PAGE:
Time To Call A Child Custody Lawyer

Some couples work out the parenting arrangements after a divorce or break-up between themselves. However, matters dealing with minor-aged children are often far too important to leave to novices. The following circumstances are far from uncommon when a relationship ends. In many cases, both you and the other parent will need a lawyer. Even uncontested divorces can mean a need for legal advice and support. While it's helpful if you both can agree on child custody and visitation matters, you never know when some of the below issues will crop up. If your spouse has a lawyer then you need one, too.

You and the other parent live in separate states 

Child custody laws can vary by the state but the child's state of residence is used to rule on court matters. Once you get other states involved, things can get complex very quickly. If you are the recipient of a child custody or visitation order from another state, speak to a family law attorney immediately.

The other parent is acting like a lone wolf 

Shared legal responsibility means that both parents make decisions about important issues together. If your ex is making religious, health, education, and other decisions on their own, you may need to take action and speak to a lawyer.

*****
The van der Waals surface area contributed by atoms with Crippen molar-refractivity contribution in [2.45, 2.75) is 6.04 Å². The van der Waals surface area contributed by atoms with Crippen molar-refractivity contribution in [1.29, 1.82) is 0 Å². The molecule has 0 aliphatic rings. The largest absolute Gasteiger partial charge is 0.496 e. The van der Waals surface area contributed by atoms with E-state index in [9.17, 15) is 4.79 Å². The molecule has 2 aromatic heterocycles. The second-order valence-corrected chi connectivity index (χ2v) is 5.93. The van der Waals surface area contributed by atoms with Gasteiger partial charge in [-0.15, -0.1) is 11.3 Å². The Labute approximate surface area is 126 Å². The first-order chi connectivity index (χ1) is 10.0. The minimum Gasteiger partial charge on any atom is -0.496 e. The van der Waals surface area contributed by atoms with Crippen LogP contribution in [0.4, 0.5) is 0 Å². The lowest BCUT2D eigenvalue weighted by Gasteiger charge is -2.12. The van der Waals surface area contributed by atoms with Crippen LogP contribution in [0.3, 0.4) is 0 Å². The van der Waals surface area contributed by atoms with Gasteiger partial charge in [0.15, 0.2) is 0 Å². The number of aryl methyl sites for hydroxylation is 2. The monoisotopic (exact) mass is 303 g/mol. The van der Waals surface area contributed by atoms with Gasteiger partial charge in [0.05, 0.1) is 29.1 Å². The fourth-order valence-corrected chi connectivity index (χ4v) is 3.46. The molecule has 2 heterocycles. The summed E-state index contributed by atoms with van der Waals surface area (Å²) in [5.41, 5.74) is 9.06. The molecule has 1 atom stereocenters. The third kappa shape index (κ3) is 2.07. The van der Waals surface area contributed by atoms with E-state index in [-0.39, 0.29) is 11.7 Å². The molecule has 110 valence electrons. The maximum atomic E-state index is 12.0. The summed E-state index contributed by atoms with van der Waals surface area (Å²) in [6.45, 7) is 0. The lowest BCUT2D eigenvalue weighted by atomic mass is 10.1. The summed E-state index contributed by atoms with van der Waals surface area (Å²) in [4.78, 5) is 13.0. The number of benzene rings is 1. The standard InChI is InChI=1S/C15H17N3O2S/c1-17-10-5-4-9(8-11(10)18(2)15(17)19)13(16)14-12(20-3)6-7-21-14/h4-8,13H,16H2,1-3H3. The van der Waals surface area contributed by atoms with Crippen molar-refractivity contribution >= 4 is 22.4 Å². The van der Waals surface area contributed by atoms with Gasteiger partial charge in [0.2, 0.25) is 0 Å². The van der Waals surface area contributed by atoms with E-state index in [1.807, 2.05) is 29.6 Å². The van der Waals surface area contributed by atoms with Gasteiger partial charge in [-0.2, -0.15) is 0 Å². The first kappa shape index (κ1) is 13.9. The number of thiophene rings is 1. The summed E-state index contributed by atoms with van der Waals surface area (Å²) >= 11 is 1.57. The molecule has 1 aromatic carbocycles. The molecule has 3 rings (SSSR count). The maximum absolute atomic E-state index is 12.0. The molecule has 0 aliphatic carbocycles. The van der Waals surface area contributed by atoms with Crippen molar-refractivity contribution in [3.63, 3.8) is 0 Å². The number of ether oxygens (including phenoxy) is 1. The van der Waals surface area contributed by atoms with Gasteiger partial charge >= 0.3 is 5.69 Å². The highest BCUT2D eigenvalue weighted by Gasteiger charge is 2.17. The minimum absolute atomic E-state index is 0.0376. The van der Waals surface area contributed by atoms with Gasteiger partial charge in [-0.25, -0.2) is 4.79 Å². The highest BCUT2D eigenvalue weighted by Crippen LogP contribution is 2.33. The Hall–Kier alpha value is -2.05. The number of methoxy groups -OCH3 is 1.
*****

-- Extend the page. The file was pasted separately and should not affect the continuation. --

Allegations have been made against you 

You could end up losing not only custody but visitation rights if your ex can show that you are a drug abuser, alcoholic, child abuser, or criminal. This is a serious matter and needs your immediate attention. Your past can come back to haunt you if you have ever been convicted of a crime, ordered to get treatment, and more.

Access to your child has been cut off 

At times, it might not be possible to see your child as arranged. However, a pattern of canceled visits might mean your ex is trying to alienate you from your child. Keep records of all such instances and speak to an attorney at once.

Your ex is unable to perform custodial duties 

If your ex is incapacitated, seriously ill, incarcerated, or has passed away, don't just assume that custody will automatically pass to you. Judges may place the child with grandparents or others if you don't seek custody.

Your child appears to be in danger 

While unproven allegations are to be avoided, don't be idle if you fear your child is in danger. Gather proof (police reports, photographs, witnesses) and speak to a lawyer.

If things are not going well with your custody situation, it might be time to call on a family lawyer in your area for help.